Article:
When we arrived at Copenhagen airport earlier this week to fly to Toronto via Helsinki on Finnair the check-in area in Terminal 2 was in chaos due to a broken luggage system: every few minutes the system would start up again, a few bags would get through, a few more people would get checked in, and then things would break again and everything would come to a standstill for another 20 minutes.
Eventually we did get through and, somewhat surprisingly, our flight took off almost exactly on time. In retrospect we should have known this was a bad sign.
Eleven hours later when we arrived in Toronto I was happy to see my bag roll onto the carousel at the head of the line. Then we waited and waited and waited for Catherine’s bag — checked in at the same time and almost identical but for the colour. It never arrived.
As a result I got to know a lot about the lost luggage system that the airlines have built. Here’s a few things I learned that you might find helpful when this happens to you:
- If your destination is an airport that’s not a “hub” for your airline, but is rather a rarely-visited or seasonal destination, it’s likely that the airline won’t have a dedicated staff on the ground and has outsourced “ground handling” to another company (indeed this is often the case even if you are flying through their hub). In our case Finnair appeared to have no local staff in Toronto and Servisair was the local contractor.
- Don’t throw away the luggage tags of any bags that do arrive. I made the mistake of throwing away the tags on my suitcase before we realized that Catherine’s had gone missing, and so the Servisair clerk had no way of telling which bag needed a trace. Fortunately I was able to fish my tag out of the garbage.
- Make sure you hold onto your luggage tag “receipt” — that’s the portion of the luggage tag they peel off and stick onto your boarding pass or passport when you check in. I never realized how important this was to the process of tracking a missing bag: it has the all-important tag number that’s needed to initiate everything.
- Before you leave the airport make sure you have (a) the phone number of the ground handling agent where you can call for updates and (b) the WorldTracer file number for your lost luggage. WorldTracer is a cross-airline system for tracing baggage, and for airlines that belong you can use a web application — here’s the one for Finnair — to get status updates on your trace.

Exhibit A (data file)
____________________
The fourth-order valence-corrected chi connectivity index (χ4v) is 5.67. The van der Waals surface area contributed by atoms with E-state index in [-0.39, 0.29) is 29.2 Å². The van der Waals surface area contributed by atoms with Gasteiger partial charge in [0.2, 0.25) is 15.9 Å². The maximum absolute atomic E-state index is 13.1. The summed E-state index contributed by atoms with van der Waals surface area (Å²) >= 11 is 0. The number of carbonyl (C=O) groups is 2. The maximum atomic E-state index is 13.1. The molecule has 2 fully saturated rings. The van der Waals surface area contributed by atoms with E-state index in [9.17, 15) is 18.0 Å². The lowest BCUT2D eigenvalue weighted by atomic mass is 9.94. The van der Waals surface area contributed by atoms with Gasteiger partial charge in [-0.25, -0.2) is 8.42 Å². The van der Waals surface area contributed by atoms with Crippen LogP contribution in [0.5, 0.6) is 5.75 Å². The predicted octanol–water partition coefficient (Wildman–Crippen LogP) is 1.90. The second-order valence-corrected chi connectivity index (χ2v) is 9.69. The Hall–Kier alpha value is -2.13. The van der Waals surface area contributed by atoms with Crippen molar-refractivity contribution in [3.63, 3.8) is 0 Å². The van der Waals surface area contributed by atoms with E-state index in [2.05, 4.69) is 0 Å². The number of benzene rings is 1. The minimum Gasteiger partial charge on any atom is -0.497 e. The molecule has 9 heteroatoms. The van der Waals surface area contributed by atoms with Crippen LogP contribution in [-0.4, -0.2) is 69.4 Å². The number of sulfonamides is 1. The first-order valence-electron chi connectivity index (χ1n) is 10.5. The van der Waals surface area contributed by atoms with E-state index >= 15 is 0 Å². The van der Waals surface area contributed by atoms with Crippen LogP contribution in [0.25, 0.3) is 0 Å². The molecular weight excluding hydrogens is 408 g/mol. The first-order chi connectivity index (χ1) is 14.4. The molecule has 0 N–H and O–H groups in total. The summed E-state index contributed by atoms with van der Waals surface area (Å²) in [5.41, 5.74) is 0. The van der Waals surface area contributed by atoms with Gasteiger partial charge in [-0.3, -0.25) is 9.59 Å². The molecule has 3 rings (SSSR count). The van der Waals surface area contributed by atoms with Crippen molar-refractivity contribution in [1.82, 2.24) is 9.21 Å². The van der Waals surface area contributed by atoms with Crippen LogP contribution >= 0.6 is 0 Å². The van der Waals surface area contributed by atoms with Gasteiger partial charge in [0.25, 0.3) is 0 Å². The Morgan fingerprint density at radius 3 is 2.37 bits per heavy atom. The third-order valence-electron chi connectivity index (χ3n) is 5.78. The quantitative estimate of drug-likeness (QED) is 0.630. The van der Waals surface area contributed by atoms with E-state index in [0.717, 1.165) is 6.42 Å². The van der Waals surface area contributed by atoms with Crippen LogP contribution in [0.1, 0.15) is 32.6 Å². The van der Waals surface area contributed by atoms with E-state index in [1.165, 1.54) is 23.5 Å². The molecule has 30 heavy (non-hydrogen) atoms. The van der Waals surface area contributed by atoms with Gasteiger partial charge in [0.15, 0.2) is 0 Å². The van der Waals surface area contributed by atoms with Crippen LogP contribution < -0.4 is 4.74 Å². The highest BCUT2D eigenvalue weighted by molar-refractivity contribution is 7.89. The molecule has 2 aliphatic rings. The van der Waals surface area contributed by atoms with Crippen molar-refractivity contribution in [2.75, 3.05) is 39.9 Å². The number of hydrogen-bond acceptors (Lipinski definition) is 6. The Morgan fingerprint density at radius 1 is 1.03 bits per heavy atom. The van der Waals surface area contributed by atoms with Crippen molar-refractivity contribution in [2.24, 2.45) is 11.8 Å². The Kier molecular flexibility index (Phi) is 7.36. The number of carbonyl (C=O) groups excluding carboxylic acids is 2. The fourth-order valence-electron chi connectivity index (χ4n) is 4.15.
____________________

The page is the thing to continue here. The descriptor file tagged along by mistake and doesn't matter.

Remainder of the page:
- The “file number” that the ground agent gives you might not be the full file number. We were given one in the form “AYXXXXX” (AY is the airline code for Finnair) that WorldTracer wouldn’t accept: it turns out that we needed to prepend the airport code for our destination airport — YYZ — to this code (so that it became “YYZAYXXXXX”).
- Don’t expect there to be a 24/7 call centre that you can call for updates. In our case the Servisair office in Toronto was open from 10:00 a.m. to 6:00 p.m. daily, but the number was never actually answered by anyone and we always had to leave a message and wait for a call back.
- Don’t expect the local ground agent to feel any greater sense of responsibility to the airline you traveled on. Our agent was helpful, but made it clear that Finnair wasn’t providing him with the digital information he really needed to help us, and wasn’t in a position to do anything about this.
- Don’t expect compensation for out-of-pocket expenses at the airport: I’m not sure what the regulations are about this, but when we asked in Toronto we were told that Catherine could get a voucher for expenses only if the bag didn’t show up in 48 hours.
- Don’t expect the bag to show up soon. In our case Finnair only flies from Helsinki to Toronto three times a week, and we were warned not to expect the bag to arrive before the next flight, and perhaps not even until the one after that.
As it happens, Catherine’s bag was ready for us to pick up at the airport on the Saturday after it went missing on Tuesday, just in time for us to pick it up and fly back to Charlottetown. Catherine had a devil of a time finding where to pick up the bag at Terminal 3 in Toronto — she ended up at an office that was neither Finnair nor Servisair. Oddly, she had to show neither identification nor the original baggage tag to be able to retrieve her bag.
As you might imagine, she’s very happy to be back in Charlottetown and wearing clean clothes again.